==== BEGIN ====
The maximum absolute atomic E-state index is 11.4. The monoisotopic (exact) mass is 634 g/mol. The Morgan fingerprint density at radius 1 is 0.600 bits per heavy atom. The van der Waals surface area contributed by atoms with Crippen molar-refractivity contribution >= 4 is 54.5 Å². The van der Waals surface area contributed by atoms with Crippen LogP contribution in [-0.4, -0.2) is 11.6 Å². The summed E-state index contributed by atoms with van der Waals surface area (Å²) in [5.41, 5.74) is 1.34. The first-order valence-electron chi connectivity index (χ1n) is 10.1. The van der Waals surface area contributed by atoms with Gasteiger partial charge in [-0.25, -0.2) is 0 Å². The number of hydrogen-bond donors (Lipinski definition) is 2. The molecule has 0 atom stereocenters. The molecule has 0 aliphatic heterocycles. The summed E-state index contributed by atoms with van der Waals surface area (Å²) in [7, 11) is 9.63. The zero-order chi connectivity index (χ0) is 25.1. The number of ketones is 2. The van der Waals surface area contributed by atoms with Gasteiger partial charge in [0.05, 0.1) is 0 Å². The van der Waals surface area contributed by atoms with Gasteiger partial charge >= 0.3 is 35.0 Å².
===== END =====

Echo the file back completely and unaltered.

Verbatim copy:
The maximum absolute atomic E-state index is 11.4. The monoisotopic (exact) mass is 634 g/mol. The Morgan fingerprint density at radius 1 is 0.600 bits per heavy atom. The van der Waals surface area contributed by atoms with Crippen molar-refractivity contribution >= 4 is 54.5 Å². The van der Waals surface area contributed by atoms with Crippen LogP contribution in [-0.4, -0.2) is 11.6 Å². The summed E-state index contributed by atoms with van der Waals surface area (Å²) in [5.41, 5.74) is 1.34. The first-order valence-electron chi connectivity index (χ1n) is 10.1. The van der Waals surface area contributed by atoms with Gasteiger partial charge in [-0.25, -0.2) is 0 Å². The number of hydrogen-bond donors (Lipinski definition) is 2. The molecule has 0 atom stereocenters. The molecule has 0 aliphatic heterocycles. The summed E-state index contributed by atoms with van der Waals surface area (Å²) in [7, 11) is 9.63. The zero-order chi connectivity index (χ0) is 25.1. The number of ketones is 2. The van der Waals surface area contributed by atoms with Gasteiger partial charge in [0.05, 0.1) is 0 Å². The van der Waals surface area contributed by atoms with Gasteiger partial charge >= 0.3 is 35.0 Å².